Carnegie & Contemporary Excuses

Andrew Carnegie’sWealth” (aka the Gospel of Wealth) is this week’s assignment in my discussion sections. I remember reading it when I was an undergrad – which is when I was a libertarian. I don’t recall if it was in an Ayn Rand type anthology or a Foundation for Economic Education piece. Rand would have said Carnegie was too altruistic and soft-hearted. The FEE people would have seen it as pretty mainstream.

Carnegie (1835-1919) was a self-made industrialist, possibly the original “rags to riches” story. He was also worth $298 billion (in 2007 dollars) at his death. “The man who dies…rich, dies disgraced,” he said at the end of “Wealth.”

The essay was written for the June 1889
North American Review (Boston, est. 1815 to “foster a genuine American culture”). On July 1 1889, the Amalgamated Association of Iron & Steel Workers struck at the Homestead steel mill July 1, 1889 after manager (Frick) cut wages, arguing that better technology (paid for by company) allowed them to produce 2x the steel as before. Some of Carnegie’s arguments are annoyingly paternalistic, but also funny. Higher wages, he suggests, would be squandered by workers. Better to retain them as corporate profits, so the industrialist can use them to endow a park, and art museum, or a library. Wait a minute! What happened to property rights? Isn’t this socialism directed by the oligarchy? Don’t we have a word for that? Oh, yeah. Fascism.

Of course, he
does have a point. A bump in wages would probably put more beer in the bellies of industrial workers. So there’s a question behind all this, about public and private spending, and who decides what constitutes the “public good.” But is it credible that a guy like Carnegie, living when he did, knowing who he knew, could say the rich are more virtuous than the poor, or better qualified to decide on, then manage programs for the public good? “If thou dost not sow, thou shalt not reap,” Carnegie warns all the ne’er-do-wells who’d like a piece of that public pie. He forgets to mention, “oh, by the way: I fenced in all the fields.”

It’ll be interesting to see what the undergrads do with this piece. It couldn’t be much more contemporary – all the language, assumptions, and arguments are in play every night on the news. “Imperfect as they may appear to the idealist, [capitalist ideals] are…the best and most valuable of all that humanity has yet accomplished.” Leads directly to “don’t let the perfect be the enemy of the good…” Thanks anyway, Mr. Obama. I’m not buying your false choices.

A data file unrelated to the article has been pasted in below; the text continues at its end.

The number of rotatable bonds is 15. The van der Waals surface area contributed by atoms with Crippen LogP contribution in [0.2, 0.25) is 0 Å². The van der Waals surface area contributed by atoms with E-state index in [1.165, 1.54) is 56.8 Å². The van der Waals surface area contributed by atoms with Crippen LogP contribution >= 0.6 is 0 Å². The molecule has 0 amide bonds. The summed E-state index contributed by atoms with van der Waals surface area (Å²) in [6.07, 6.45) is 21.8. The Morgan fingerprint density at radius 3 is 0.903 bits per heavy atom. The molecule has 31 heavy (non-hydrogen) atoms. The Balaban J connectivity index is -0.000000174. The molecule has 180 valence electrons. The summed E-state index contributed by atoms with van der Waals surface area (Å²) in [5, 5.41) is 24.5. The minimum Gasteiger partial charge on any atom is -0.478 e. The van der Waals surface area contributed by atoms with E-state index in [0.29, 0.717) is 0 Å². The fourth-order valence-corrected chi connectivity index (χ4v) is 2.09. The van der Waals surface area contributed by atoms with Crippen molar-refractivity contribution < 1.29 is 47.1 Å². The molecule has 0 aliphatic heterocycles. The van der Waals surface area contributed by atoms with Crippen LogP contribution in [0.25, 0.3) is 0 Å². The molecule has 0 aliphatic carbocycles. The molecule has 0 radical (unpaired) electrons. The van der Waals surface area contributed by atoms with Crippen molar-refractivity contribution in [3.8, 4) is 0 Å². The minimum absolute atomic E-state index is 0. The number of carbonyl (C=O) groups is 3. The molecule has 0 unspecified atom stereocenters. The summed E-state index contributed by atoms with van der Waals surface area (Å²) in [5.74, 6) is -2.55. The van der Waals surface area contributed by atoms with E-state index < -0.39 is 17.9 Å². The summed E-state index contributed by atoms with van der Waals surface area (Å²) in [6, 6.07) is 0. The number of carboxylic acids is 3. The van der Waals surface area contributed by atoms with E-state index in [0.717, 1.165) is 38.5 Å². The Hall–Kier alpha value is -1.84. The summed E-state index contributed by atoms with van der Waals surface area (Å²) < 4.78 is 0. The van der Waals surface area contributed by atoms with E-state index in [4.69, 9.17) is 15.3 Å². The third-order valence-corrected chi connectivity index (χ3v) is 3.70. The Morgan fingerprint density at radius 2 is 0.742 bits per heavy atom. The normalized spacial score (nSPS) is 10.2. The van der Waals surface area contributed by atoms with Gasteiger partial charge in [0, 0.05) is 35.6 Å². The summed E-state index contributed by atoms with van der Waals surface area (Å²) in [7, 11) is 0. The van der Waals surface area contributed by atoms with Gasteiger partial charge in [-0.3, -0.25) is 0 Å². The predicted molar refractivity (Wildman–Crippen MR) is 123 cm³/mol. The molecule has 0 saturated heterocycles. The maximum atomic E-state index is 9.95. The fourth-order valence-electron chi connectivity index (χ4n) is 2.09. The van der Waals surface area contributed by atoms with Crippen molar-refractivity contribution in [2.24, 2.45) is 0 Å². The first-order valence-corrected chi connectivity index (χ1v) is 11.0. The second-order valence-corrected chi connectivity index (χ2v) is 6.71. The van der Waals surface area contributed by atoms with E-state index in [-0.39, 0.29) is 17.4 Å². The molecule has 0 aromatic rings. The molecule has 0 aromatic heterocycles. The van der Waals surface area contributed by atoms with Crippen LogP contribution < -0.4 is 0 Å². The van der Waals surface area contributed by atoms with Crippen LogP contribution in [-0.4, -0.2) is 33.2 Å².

So, I’m one week into the PhD grad program in History. Is it different from the Masters? Well, I’m teaching, so that’s a new twist. As far as the classes go, I’ve been to all but one (which wasn’t held last week due to Labor Day), and they seem about the same. Mix of MA and PhD students, and people from other disciplines may add to that. So far, caliber of the faculty seems universally high.

I volunteered to read an extra book in my Environmental History seminar, because I’d already read the assigned book. This additional book is a challenge – in the sense that I have a lot of critical things I want to say about it, and it’s a challenge, finding constructive (or at least not flagrantly nasty) ways of saying them. The author is alive and teaching in a major Env. History program, so I’m not going to put the notes I’ve taken so far onto my “reading” blog unedited. But I’m not going to say nothing…

Having my first planning meeting with the Prof. on the class I’m TAing. Will be interesting to see how much he wants to direct the process, and how much rope he gives us to run the sections. I wonder what I’d want to do, if I was the Prof.?

This afternoon’s “boot camp” seminar is going to be discussing two texts I read (and blogged) weeks ago. I’ll revisit them in a couple of hours, and see if there’s anything I want to add. Or subtract. I’ve talked to a couple of people about these readings – I’m curious what type of range of responses we’ll get in this group. The class is made up of all the incoming grad students, so it’s going to be big and diverse, relative to most grad seminars.

So far, I haven’t felt like I’m not going to be able to stay ahead of the reading or do the level of surrounding work I like to do. But I’m not doing a research project this semester, either.